There is no excuse for the United States not committing to moving faster than the year 2000. Several governments are committed to 1995 and other governments are committed to doing this by 1997.
Friends of the Earth and other groups are calling for two critical changes to the Protocol. The first is to accelerate the control measures that are on currently controlled compounds. We think that all of these chemicals can be eliminated in the first half of the 1990's; and secondly, to bring in the HCFCs, the substitute chemicals which harm the ozone layer and are not currently controlled. In this regard, we think the longest-lived ones should be phased out rapidly and by the year 2000.
On an optimistic note, as Ms. Claussen told us, the Ozone Fund did become operational in Nairobi. We now must take every effort to ensure that sufficient funding is available to eliminate these chemicals as fast as possible in developing countries and that all the projects financed are environmentally sound.
We are particularly pleased with the decision the parties took to let environmental nongovernmental organizations observe at meetings of the Ozone Fund. The United States took a strong leadership role in making sure that this happened, and we greatly appreciate the United States's support on this issue.
Friends of the Earth will work hard to monitor the activities of the Ozone Fund and we look forward to leadership from the United States in their influential role to ensure that this fund is not used to finance another whole generation of ozone-depleting compounds.
On the domestic level, much more can also still be done. This committee was very instrumental in giving the EPA wide authority with the Clean Air Act Amendments of 1990 to control ozone-depleting substances. Now, the committee must ensure that every single provision is implemented to the fullest extent possible.
We are very concerned that the Office of Management and Budget may delay and may make it difficult for the EPA to do this. For example, right now, one of the proposed rules that is awaiting clearance is on nonessential products. The nonessential product ban is, at a minimum, designed to ban three CFC products: noise horns, party streamers, and cleaning fluids. But Congress also directed the agency to determine what other products might be nonessential.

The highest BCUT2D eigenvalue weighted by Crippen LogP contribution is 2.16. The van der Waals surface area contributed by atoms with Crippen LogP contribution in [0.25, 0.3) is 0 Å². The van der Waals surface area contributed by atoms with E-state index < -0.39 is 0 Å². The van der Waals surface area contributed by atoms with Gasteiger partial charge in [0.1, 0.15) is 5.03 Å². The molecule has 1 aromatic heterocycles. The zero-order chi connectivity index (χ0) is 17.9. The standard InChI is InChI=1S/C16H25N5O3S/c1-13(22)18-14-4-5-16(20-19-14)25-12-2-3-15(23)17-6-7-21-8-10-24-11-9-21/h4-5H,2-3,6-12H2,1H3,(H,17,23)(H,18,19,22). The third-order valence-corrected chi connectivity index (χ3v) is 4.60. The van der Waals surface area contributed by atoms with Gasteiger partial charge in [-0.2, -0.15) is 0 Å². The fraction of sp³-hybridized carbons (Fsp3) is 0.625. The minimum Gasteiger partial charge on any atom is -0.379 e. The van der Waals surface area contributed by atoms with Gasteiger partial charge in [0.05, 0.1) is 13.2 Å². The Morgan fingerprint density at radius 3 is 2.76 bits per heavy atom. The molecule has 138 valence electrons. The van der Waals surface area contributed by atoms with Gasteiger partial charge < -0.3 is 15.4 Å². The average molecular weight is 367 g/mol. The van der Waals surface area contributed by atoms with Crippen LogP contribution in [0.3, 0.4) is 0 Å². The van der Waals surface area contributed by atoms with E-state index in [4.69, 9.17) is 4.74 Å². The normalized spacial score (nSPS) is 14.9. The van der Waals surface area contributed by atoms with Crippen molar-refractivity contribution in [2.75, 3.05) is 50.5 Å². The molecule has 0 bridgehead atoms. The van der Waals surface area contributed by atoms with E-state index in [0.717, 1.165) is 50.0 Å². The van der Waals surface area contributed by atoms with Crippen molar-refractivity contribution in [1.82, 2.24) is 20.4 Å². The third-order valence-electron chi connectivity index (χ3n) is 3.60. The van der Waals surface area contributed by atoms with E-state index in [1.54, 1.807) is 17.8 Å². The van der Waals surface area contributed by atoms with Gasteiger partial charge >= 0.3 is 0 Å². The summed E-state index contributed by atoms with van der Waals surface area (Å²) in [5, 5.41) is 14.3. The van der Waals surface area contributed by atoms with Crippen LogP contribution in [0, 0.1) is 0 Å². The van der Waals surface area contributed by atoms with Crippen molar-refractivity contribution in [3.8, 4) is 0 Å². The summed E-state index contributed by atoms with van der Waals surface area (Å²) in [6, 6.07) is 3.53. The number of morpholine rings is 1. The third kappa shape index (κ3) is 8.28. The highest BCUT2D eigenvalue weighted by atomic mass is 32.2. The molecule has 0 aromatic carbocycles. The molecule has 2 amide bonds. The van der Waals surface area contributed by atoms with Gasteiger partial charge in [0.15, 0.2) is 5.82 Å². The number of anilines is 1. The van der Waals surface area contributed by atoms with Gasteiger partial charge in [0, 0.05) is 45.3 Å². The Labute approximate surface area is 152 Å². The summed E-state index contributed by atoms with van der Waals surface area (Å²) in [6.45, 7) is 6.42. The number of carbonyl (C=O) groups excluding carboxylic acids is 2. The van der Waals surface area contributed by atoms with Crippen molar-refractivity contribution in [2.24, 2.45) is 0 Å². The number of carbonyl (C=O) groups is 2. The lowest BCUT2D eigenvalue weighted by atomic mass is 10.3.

The other products must also be banned. We want Congress to make sure that EPA is able to use its full authority to do this. There are other important provisions, such as safe alternatives and lowest achievable emissions. These provisions can be used to ensure that industry does not replace CFCs with HCFCs, the substitutes that can still hurt the ozone layer in a very aggressive way.
Finally, you also mentioned section 606, which allows the EPA administrator to accelerate the phase-out, and we are very happy that on this committee, several Members have signed a letter to Administrator Reilly reminding him of that provision. This provision is one way that the United States can accelerate its plans to phase out CFCs and HCFCs and, hopefully, join other governments in taking the lead and moving much faster than the Montreal Protocol.
The last subject-and I will say that our written testimony does go into this in more detail—is the subject of funding. Recently, the Office of Management and Budget tried to put a halt on environmental mitigation programs that the EPA is involved in. Apparently, EPA hopes to be able to continue some of these programs, looking at very important subjects such as alternatives to CFCs in the refrigeration sector by moving them into different areas.
We are very concerned that this may take away from other important EPA programs. We just don't understand how, given the U.S. commitment to eliminate these compounds and given the seriousness of this problem, OMB would even try to stop important programs in this area.
Senator BAUCUS. I am going to have to ask you to summarize.